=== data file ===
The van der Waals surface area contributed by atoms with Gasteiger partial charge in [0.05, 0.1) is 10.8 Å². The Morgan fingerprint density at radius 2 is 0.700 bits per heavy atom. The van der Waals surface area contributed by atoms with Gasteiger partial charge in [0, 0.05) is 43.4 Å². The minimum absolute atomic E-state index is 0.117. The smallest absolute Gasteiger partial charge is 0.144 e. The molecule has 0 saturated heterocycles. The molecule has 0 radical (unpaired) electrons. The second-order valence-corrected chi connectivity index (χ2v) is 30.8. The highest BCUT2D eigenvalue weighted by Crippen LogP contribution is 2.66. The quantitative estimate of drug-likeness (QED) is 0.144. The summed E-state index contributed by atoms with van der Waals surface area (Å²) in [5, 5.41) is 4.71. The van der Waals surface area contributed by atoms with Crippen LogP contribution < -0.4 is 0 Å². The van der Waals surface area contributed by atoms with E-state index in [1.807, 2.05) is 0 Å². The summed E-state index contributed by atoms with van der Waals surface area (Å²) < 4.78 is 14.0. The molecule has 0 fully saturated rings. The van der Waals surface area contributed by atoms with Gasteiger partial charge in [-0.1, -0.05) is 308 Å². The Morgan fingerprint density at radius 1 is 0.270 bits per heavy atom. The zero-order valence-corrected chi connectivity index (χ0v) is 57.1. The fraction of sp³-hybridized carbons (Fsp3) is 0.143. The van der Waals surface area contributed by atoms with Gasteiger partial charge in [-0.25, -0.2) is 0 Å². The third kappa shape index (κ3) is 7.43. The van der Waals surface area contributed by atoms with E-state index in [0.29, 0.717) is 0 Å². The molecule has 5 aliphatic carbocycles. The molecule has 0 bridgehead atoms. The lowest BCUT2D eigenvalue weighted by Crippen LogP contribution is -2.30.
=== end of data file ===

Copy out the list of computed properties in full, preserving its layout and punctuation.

The van der Waals surface area contributed by atoms with Gasteiger partial charge in [0.05, 0.1) is 10.8 Å². The Morgan fingerprint density at radius 2 is 0.700 bits per heavy atom. The van der Waals surface area contributed by atoms with Gasteiger partial charge in [0, 0.05) is 43.4 Å². The minimum absolute atomic E-state index is 0.117. The smallest absolute Gasteiger partial charge is 0.144 e. The molecule has 0 saturated heterocycles. The molecule has 0 radical (unpaired) electrons. The second-order valence-corrected chi connectivity index (χ2v) is 30.8. The highest BCUT2D eigenvalue weighted by Crippen LogP contribution is 2.66. The quantitative estimate of drug-likeness (QED) is 0.144. The summed E-state index contributed by atoms with van der Waals surface area (Å²) in [5, 5.41) is 4.71. The van der Waals surface area contributed by atoms with Crippen LogP contribution < -0.4 is 0 Å². The van der Waals surface area contributed by atoms with E-state index in [1.807, 2.05) is 0 Å². The summed E-state index contributed by atoms with van der Waals surface area (Å²) < 4.78 is 14.0. The molecule has 0 fully saturated rings. The van der Waals surface area contributed by atoms with Gasteiger partial charge in [-0.1, -0.05) is 308 Å². The Morgan fingerprint density at radius 1 is 0.270 bits per heavy atom. The zero-order valence-corrected chi connectivity index (χ0v) is 57.1. The fraction of sp³-hybridized carbons (Fsp3) is 0.143. The van der Waals surface area contributed by atoms with Gasteiger partial charge in [-0.25, -0.2) is 0 Å². The third kappa shape index (κ3) is 7.43. The van der Waals surface area contributed by atoms with E-state index in [0.29, 0.717) is 0 Å². The molecule has 5 aliphatic carbocycles. The molecule has 0 bridgehead atoms. The lowest BCUT2D eigenvalue weighted by Crippen LogP contribution is -2.30.